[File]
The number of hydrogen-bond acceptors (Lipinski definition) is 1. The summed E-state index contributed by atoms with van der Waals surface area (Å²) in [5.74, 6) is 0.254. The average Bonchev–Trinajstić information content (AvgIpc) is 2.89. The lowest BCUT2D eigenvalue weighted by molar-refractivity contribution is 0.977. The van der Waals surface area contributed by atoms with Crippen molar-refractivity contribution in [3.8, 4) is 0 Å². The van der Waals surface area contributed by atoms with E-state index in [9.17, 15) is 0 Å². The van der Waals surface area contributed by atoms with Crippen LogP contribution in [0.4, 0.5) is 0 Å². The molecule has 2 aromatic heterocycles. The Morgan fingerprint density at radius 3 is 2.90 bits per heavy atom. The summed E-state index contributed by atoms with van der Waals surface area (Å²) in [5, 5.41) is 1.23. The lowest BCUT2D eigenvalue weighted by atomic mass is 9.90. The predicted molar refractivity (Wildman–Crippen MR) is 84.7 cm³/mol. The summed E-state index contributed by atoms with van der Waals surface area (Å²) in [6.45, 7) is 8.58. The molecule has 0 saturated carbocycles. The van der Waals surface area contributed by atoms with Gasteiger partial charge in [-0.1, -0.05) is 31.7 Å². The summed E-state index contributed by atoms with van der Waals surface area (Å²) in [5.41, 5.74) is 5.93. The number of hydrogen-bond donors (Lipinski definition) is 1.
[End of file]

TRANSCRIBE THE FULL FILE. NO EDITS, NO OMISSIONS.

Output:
The number of hydrogen-bond acceptors (Lipinski definition) is 1. The summed E-state index contributed by atoms with van der Waals surface area (Å²) in [5.74, 6) is 0.254. The average Bonchev–Trinajstić information content (AvgIpc) is 2.89. The lowest BCUT2D eigenvalue weighted by molar-refractivity contribution is 0.977. The van der Waals surface area contributed by atoms with Crippen molar-refractivity contribution in [3.8, 4) is 0 Å². The van der Waals surface area contributed by atoms with E-state index in [9.17, 15) is 0 Å². The van der Waals surface area contributed by atoms with Crippen LogP contribution in [0.4, 0.5) is 0 Å². The molecule has 2 aromatic heterocycles. The Morgan fingerprint density at radius 3 is 2.90 bits per heavy atom. The summed E-state index contributed by atoms with van der Waals surface area (Å²) in [5, 5.41) is 1.23. The lowest BCUT2D eigenvalue weighted by atomic mass is 9.90. The predicted molar refractivity (Wildman–Crippen MR) is 84.7 cm³/mol. The summed E-state index contributed by atoms with van der Waals surface area (Å²) in [6.45, 7) is 8.58. The molecule has 0 saturated carbocycles. The van der Waals surface area contributed by atoms with Gasteiger partial charge in [-0.1, -0.05) is 31.7 Å². The summed E-state index contributed by atoms with van der Waals surface area (Å²) in [5.41, 5.74) is 5.93. The number of hydrogen-bond donors (Lipinski definition) is 1.